The Nature Of Visions

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Project Visions and Visioning
File:Vision.jpg This article is developed within the scope of the Project Visions and Visioning, an effort to enhance Foresight learning through collaborative work.

The Nature of Visions is the second lecture from a module on Visions and Visioning, first taught to graduate students from the National School for Political and Governance Studies (Romania).


Conventional wisdom

In the context of future-oriented activities, a vision is an imagined representation or a shared picture of the (usually desired) future.

Visioning is the process of creating a series of images or visions of the future that are real and compelling enough to motivate and guide people toward focusing their efforts on achieving certain goals.

... about visioning

  • the elaboration of shared strategic visions bringing together the viewpoints of the various actors is the most important (intangible) output of a Foresight exercise
  • developing these visions jointly can contribute to a shared sense of commitment and to the normative processes

Foresight Knowledge

Argumentation forms

  • analogies - making future possible threats and opportunities plausible by analogy of known threats
    • the threats and opportunities of biotech have often been explored on the basis of the experience with nuclear technology
    • nanotechnology is increasingly being compared on the basis of experience with biotechnology
  • counterfactual arguments are also often deployed when we address “what if” questions
  • analogies or counterfactuals, do not allow for predictions but produce prospective plausibility claims, which do have sufficient power to allow us to explore the future


  • equally plausible claims - based on alternative sources of knowledge and lacking any falsificationary power – may conflict
    • these plausibility claims either loose substance or become more persuasive, once empirical research seem to support particular paradigms based on those plausibility claims
  • the argument (an analogy!) of a “greenhouse effect” stated the plausibility of the occurrence of global warming; an analogy which has been strengthened by actual observed temperature rises over the last decade, although this empirical basis in itself will not be sufficient to proof the thesis of the greenhouse effect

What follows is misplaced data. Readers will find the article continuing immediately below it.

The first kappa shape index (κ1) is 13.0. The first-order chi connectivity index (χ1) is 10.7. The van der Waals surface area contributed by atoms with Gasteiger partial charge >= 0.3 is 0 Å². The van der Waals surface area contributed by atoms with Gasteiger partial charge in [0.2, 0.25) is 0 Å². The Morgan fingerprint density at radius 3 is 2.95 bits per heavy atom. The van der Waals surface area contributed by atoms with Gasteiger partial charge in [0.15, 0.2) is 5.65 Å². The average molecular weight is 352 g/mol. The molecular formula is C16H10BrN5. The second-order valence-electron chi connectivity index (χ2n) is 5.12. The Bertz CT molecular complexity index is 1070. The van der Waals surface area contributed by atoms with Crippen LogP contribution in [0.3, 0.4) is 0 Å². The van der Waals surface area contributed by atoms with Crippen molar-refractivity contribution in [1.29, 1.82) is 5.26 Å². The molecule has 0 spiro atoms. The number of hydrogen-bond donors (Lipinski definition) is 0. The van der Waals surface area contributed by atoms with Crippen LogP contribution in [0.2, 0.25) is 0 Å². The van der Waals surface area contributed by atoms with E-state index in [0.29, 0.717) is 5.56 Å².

• as for those temperature rises exists alternative explanations

Characteristics of Foresight Knowledge

  • non-verifiable in nature since it does not give a representation of an empirical reality
  • the quality of foresight knowledge is discussed in terms of its plausibility rather than in terms how accurate it is
  • Foresight exercises are therefore often characterized as “explorative” in nature and not meant to produce predictions
  • has a high degree of uncertainty und complexity - uncertainties exists concerning particular causal relationships and their relevance for the issue of concern
  • thematises usually a coherent vision whereby relevant knowledge includes an anticipation of “the unknown”
  • has an action-oriented perspective - identification of ‘threats/challenges/opportunities and the relevance of knowledge for a particular issue whereby normal scientific knowledge lacks orientation, foresight exercise mobilise orientation knowledge, making it possible to a diagnosis of the situation
  • shares a typical hermeneutic dimension of the social sciences - knowledge is subject to continuous re-interpretation
  • is more than future-oriented research: it combines normative (i.e. transformable) targets with socio-economic feasibility and scientific plausibility
  • is per definition multi-disciplinary in nature and often combines the insights of social and natural sciences

Strategic Intelligence

Main article: Strategic Intelligence

Figure 1: The relation between Strategic Intelligence, Foresight Knowledge, and Anticipatory Intelligence
  • consists of targeted and context-sensitive combinations of explanatory knowledge about phenomena observed, of orientation knowledge, evaluative judgements, and of action-guiding knowledge with regard to strategic decisions
  • necessarily provisional and incomplete in its descriptive aspects
  • dependent on changing societal normative concepts in its evaluative aspects
  • dealing with it leads to a great need for reflection on the premises and uncertainties of knowledge itself,as well as learning


Innovators envision!

  • visioning as a way of defining and a promise of achieving desirable futures has become a popular topic in recent years
  • the assumption is that it is more likely to discover innovative pathways towards an objective if you can see it or imagine it
  • visioning becomes associated with developing a sense of purpose, with driving the creative energy, with providing groups of innovators with goals to focus and direction, with inspiration and momentum